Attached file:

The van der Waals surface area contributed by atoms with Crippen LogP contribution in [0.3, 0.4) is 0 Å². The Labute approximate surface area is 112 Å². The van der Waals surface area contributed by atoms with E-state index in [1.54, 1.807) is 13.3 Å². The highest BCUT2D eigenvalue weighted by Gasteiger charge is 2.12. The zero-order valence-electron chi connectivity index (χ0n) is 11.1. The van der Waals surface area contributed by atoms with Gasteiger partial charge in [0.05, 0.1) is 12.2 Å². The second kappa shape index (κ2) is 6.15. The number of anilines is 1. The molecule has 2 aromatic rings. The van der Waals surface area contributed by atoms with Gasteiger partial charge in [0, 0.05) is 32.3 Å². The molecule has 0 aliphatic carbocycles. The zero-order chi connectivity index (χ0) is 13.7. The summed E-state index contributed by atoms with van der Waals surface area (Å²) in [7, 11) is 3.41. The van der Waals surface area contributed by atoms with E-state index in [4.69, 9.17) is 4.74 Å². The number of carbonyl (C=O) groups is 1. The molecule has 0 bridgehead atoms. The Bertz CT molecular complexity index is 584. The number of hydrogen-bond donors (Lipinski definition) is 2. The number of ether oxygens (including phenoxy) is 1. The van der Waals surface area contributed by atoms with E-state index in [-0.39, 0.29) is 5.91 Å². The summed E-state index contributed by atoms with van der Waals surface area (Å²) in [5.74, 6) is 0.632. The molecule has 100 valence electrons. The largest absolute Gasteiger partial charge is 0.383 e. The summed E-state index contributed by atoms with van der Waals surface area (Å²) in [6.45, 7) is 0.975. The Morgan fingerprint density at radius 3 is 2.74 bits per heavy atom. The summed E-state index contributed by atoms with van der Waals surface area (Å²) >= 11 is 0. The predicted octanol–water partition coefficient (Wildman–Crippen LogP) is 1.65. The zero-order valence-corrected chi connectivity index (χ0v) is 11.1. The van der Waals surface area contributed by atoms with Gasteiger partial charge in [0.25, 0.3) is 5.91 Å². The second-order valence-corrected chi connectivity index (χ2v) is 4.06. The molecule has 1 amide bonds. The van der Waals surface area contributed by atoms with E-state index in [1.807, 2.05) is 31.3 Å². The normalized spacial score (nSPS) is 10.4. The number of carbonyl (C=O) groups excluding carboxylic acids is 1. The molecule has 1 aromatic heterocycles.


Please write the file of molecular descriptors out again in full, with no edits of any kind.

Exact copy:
The van der Waals surface area contributed by atoms with Crippen LogP contribution in [0.3, 0.4) is 0 Å². The Labute approximate surface area is 112 Å². The van der Waals surface area contributed by atoms with E-state index in [1.54, 1.807) is 13.3 Å². The highest BCUT2D eigenvalue weighted by Gasteiger charge is 2.12. The zero-order valence-electron chi connectivity index (χ0n) is 11.1. The van der Waals surface area contributed by atoms with Gasteiger partial charge in [0.05, 0.1) is 12.2 Å². The second kappa shape index (κ2) is 6.15. The number of anilines is 1. The molecule has 2 aromatic rings. The van der Waals surface area contributed by atoms with Gasteiger partial charge in [0, 0.05) is 32.3 Å². The molecule has 0 aliphatic carbocycles. The zero-order chi connectivity index (χ0) is 13.7. The summed E-state index contributed by atoms with van der Waals surface area (Å²) in [7, 11) is 3.41. The van der Waals surface area contributed by atoms with E-state index in [4.69, 9.17) is 4.74 Å². The number of carbonyl (C=O) groups is 1. The molecule has 0 bridgehead atoms. The Bertz CT molecular complexity index is 584. The number of hydrogen-bond donors (Lipinski definition) is 2. The number of ether oxygens (including phenoxy) is 1. The van der Waals surface area contributed by atoms with E-state index in [-0.39, 0.29) is 5.91 Å². The summed E-state index contributed by atoms with van der Waals surface area (Å²) in [5.74, 6) is 0.632. The molecule has 100 valence electrons. The largest absolute Gasteiger partial charge is 0.383 e. The summed E-state index contributed by atoms with van der Waals surface area (Å²) in [6.45, 7) is 0.975. The Morgan fingerprint density at radius 3 is 2.74 bits per heavy atom. The summed E-state index contributed by atoms with van der Waals surface area (Å²) >= 11 is 0. The predicted octanol–water partition coefficient (Wildman–Crippen LogP) is 1.65. The zero-order valence-corrected chi connectivity index (χ0v) is 11.1. The van der Waals surface area contributed by atoms with Gasteiger partial charge in [0.25, 0.3) is 5.91 Å². The second-order valence-corrected chi connectivity index (χ2v) is 4.06. The molecule has 1 amide bonds. The van der Waals surface area contributed by atoms with E-state index in [1.807, 2.05) is 31.3 Å². The normalized spacial score (nSPS) is 10.4. The number of carbonyl (C=O) groups excluding carboxylic acids is 1. The molecule has 1 aromatic heterocycles.